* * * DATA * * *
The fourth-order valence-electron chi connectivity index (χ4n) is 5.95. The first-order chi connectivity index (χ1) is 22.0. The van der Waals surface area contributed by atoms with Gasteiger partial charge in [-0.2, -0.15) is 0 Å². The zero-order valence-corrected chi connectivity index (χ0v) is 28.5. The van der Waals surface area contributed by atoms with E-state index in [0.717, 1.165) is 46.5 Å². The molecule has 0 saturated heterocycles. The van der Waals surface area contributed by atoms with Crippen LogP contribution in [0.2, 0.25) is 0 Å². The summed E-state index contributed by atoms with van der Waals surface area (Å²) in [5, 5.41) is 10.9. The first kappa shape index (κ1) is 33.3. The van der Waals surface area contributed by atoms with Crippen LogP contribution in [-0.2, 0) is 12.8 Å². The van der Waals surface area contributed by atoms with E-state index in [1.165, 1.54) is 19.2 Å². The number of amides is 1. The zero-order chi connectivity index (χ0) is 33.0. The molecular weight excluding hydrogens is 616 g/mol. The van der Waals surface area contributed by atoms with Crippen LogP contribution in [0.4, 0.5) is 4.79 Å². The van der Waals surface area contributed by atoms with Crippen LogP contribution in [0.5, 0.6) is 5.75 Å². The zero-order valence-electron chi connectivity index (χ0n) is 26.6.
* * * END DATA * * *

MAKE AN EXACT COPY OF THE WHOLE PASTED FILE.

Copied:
The fourth-order valence-electron chi connectivity index (χ4n) is 5.95. The first-order chi connectivity index (χ1) is 22.0. The van der Waals surface area contributed by atoms with Gasteiger partial charge in [-0.2, -0.15) is 0 Å². The zero-order valence-corrected chi connectivity index (χ0v) is 28.5. The van der Waals surface area contributed by atoms with E-state index in [0.717, 1.165) is 46.5 Å². The molecule has 0 saturated heterocycles. The van der Waals surface area contributed by atoms with Crippen LogP contribution in [0.2, 0.25) is 0 Å². The summed E-state index contributed by atoms with van der Waals surface area (Å²) in [5, 5.41) is 10.9. The first kappa shape index (κ1) is 33.3. The van der Waals surface area contributed by atoms with Crippen LogP contribution in [-0.2, 0) is 12.8 Å². The van der Waals surface area contributed by atoms with E-state index in [1.165, 1.54) is 19.2 Å². The number of amides is 1. The zero-order chi connectivity index (χ0) is 33.0. The molecular weight excluding hydrogens is 616 g/mol. The van der Waals surface area contributed by atoms with Crippen LogP contribution in [0.4, 0.5) is 4.79 Å². The van der Waals surface area contributed by atoms with Crippen LogP contribution in [0.5, 0.6) is 5.75 Å². The zero-order valence-electron chi connectivity index (χ0n) is 26.6.